Financial Times - Article on Charity Mergers

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Funding shift weakens resistance to mergers By Sarah Murray

Emotional attachment: there can be resistance to charities combining

Like many chief executives, Ray Jordan found overseeing the merger of two organisations a long and arduous process. Cutting back on staff was painful and streamlining operations not easy. But while many corporate chiefs have faced such challenges, Mr Jordan shares his experience with few in his sector – for the two organisations he was uniting were not companies but non-profit organisations. Mr Jordan oversaw the merger of two charities – the UK’s Harvest Help and Self Help Development International, an Irish agency. Both were founded in the mid-1980s in response to the Ethiopian famine and severe droughts in central Africa. What made the process more unusual was that the merger – resulting in the creation of Self Help Africa – was a cross-border deal, something rarely seen in the non-profit sector. Painful decisions had to be made. “We went from 375 staff to 105,” he explains. “But we looked at how we could be fit for purpose, and that meant changing from being an implementing organisation to a knowledge-based organisation of influence – we needed to re-engineer our business.”

What helped was strong support from trustees and the chairman, whose career had been spent in agri-business and who had been involved in the merger of two large private sector organisations. “The board got it straight away,” says Mr Jordan. “And it was great having someone who could see all the benefits, without the emotional attachment to the past.” It took three years to get the new organisation running smoothly and two years to start reaping the benefits. But the result has been a more diverse donor base, greater funding security and an increase in income and unrestricted reserves. “Our organisation has never been stronger in terms of impact and stability,” says Mr Jordan. This kind of merger – common in the private sector – is not often seen in the public and non-profit sectors. “The sector will talk openly about collaboration but when it gets into meaningful collaborative working, including mergers, there seems to be huge reluctance,” says Mr Jordan. Simon Kingston, who leads the global development practice at Russell Reynolds Associates executive search firm, says: “In terms of organisations of any scale, it’s hard to think of obvious mergers between separate NGOs.” Rather, he says, it tends to be the opposite: “What bedevils the sector is the tendency towards proliferation, with organisations often doing the same things.” From a human resource standpoint, the changing nature of non-profit and public sector leadership also favours merger activity. “NGOs have less experience with laying people off,” says Raj Kumar, president of Devex, an online recruiting hub for the global development community. “But they have been changing their executive leadership, with more people coming from the corporate sector. So many are better equipped than they might have been a few years ago.” Even so, the path towards mergers in the global public sector is strewn with obstacles. Absence of the profit motive is one: measures of success in the development world – whether improved healthcare for the poor or increased access to education – are less tangible. Without clear financial benefits on the horizon, it is harder to make the case for taking on the risks involved in a merger. Moreover, arrangements intended to increase efficiency in organisations that make no profit and often struggle to find operational funding are unlikely to attract the bankers, lawyers, consultants and outplacement firms that facilitate deal-making, restructuring and integration. Some believe resistance to non-profit mergers may be less about structural or financial barriers and more about cultural resistance. Mr Jordan, for example, sees emotional attachment as one of the biggest obstacles: “You have brilliant people who are wedded to the past. The emotional side is a huge block.” When people become emotionally attached to an organisation, there is a danger that they spending more time and effort working out how to protect or expand their own institutions than on how to have a bigger impact on the problems they were set up to tackle. “A lot of people are protecting their own patch,” says Mr Jordan. “And it’s easier to do nothing than take the risk of being radical and asking whether we are doing the best we can with our human and financial resources.” Like it or not, the sector may well have to overcome its cultural resistance to consolidation, with funding providing the catalyst for consolidation. As donors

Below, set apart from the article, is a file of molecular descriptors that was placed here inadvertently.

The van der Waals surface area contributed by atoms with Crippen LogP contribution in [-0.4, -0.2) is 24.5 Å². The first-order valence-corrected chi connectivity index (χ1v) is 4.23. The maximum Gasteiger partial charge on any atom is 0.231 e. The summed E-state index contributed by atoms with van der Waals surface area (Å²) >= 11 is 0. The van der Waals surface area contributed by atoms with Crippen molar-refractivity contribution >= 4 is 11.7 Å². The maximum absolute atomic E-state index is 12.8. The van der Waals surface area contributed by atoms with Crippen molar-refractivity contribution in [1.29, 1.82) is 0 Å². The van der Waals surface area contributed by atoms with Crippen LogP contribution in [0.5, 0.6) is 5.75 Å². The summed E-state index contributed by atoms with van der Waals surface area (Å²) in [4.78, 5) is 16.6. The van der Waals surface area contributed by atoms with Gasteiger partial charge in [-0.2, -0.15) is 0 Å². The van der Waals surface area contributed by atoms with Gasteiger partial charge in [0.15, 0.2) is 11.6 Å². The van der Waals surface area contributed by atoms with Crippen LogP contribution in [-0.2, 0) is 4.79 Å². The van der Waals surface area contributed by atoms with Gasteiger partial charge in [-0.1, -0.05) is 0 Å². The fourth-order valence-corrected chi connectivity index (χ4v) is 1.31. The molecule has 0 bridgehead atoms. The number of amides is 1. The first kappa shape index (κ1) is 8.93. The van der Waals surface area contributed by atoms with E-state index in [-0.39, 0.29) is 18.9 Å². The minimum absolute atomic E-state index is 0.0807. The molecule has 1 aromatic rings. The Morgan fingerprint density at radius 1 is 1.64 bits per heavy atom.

look for more impact, they are issuing fewer grants but larger ones, which tends to benefit large NGOs at the expense of smaller organisations. They are also favouring grants to consortiums and projects involving several partners. This trend is set to accelerate in a sector increasingly dominated by organisations established by former private sector executives, such as Bill Gates, the Microsoft founder. For anyone who cares about development, this is good news, says Mr Jordan. “You get more bang for your buck by coming together than by working independently,” he says. “And that impacts the people you’re working for.”